Publications

 

Joosen, C. (2008). The Importance of Micro-Scale Avalanche Forecasting in Mount Washington’s Tuckerman and Huntington Ravines.

Proceedings from the International Snow Science Workshop, October 2008, Whistler, BC.

ABSTRACT: For over fifty years U.S. Forest Service Snow Rangers have patrolled Mount Washington and issued avalanche advisories. The focus of these activities has occurred in Tuckerman Ravine, a popular East Coast steep skiing destination and Huntington Ravine, renowned for alpine ice climbing. These two alpine cirques are within a day’s drive of 75-80 million people wanting to cut their teeth in the East’s most significant avalanche terrain. The Mount Washington Avalanche Center is tasked with educating these users through forecasting for avalanches, icefall, crevasse problems and communicating these in an advisory. Upwards of 4000 people can be expected to make the 7 mile round trip pilgrimage on a sunny spring Saturday. High visitation in this concentrated use environment paired with Mount Washington’s spatial variability has made micro-forecasting critical for successfully conveying stability issues to the public. Avalanche forecasting occurs on a micro-scale through the issuance of ratings for 16 independent areas. Stability may vary by one to three ratings within this relatively small area due to the intense spatial variability caused by Mount Washington’s extreme wind, high tensile strength hard slab, and the associated bridging over weak layers. Winds between 160 and 225 kph occur on a regular basis through the winter and provide the dominant forecasting variable. This micro-scale focus gives more detailed point specific information to visitors so they may better mitigate risk in a heavy use environment.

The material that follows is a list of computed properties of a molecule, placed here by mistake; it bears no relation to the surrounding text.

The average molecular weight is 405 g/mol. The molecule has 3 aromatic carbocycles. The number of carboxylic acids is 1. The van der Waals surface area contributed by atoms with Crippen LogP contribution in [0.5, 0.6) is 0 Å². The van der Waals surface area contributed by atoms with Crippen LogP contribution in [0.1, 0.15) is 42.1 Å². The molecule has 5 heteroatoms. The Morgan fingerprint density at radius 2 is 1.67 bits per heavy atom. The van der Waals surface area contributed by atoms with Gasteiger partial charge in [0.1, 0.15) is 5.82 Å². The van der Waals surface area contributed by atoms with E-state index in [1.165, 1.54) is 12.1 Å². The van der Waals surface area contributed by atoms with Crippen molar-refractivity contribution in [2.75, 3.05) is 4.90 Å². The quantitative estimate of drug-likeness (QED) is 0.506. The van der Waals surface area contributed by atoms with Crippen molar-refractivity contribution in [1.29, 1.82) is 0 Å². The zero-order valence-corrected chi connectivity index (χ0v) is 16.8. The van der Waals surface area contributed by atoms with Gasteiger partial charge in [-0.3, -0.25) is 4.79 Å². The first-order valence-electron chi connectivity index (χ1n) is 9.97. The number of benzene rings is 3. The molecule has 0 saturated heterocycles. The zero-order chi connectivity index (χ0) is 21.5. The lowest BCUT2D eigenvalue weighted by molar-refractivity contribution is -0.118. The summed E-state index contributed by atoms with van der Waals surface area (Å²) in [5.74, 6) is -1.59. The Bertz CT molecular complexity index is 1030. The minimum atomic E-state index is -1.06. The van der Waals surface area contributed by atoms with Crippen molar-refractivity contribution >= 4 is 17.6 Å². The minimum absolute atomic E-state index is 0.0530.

Micro-Scale Forecasting ISSW 2008 (PDF)

 

Allen, K. U. (2000). Avalanche Terrain and Conditions in the Presidential Range, New Hampshire, US.

Proceedings of the International Snow Science Workshop, October 2000.

ABSTRACT: The Presidential Range in the White Mountains of New Hampshire has the greatest concentration of avalanche terrain east of the Rocky Mountains in the United States. Mount Washington, the highest summit in the range (1917 m) and the highest peak in the northeastern United States, is a small mountain with a fierce reputation. Harsh winter weather and a high accident rate have earned Mount Washington the distinction of having the worst weather in the world and as the most dangerous small mountain in the world. The highest wind speed ever recorded over land was measured on Mount Washington at 371 km/h. Hurricane force winds (>121 km/h) are measured on average of 110 days per year. While the notoriously severe winter weather of the Presidential Range is commonly acknowledged, much less is known about the avalanche terrain, snowpack and weather conditions which characterize this small mountain range. The consistently high winds and their influence upon avalanche conditions are unique to avalanche prone areas in the United States. Winter recreation use of the Presidential Range, including Mount Washington is intense. Since 1954 there have been 10 avalanche fatalities and many other avalanche accidents in the Presidential Range. Historical data indicate that avalanche accidents have increased in the past decade, mirroring the national trend in recreation related avalanche accidents in the United States.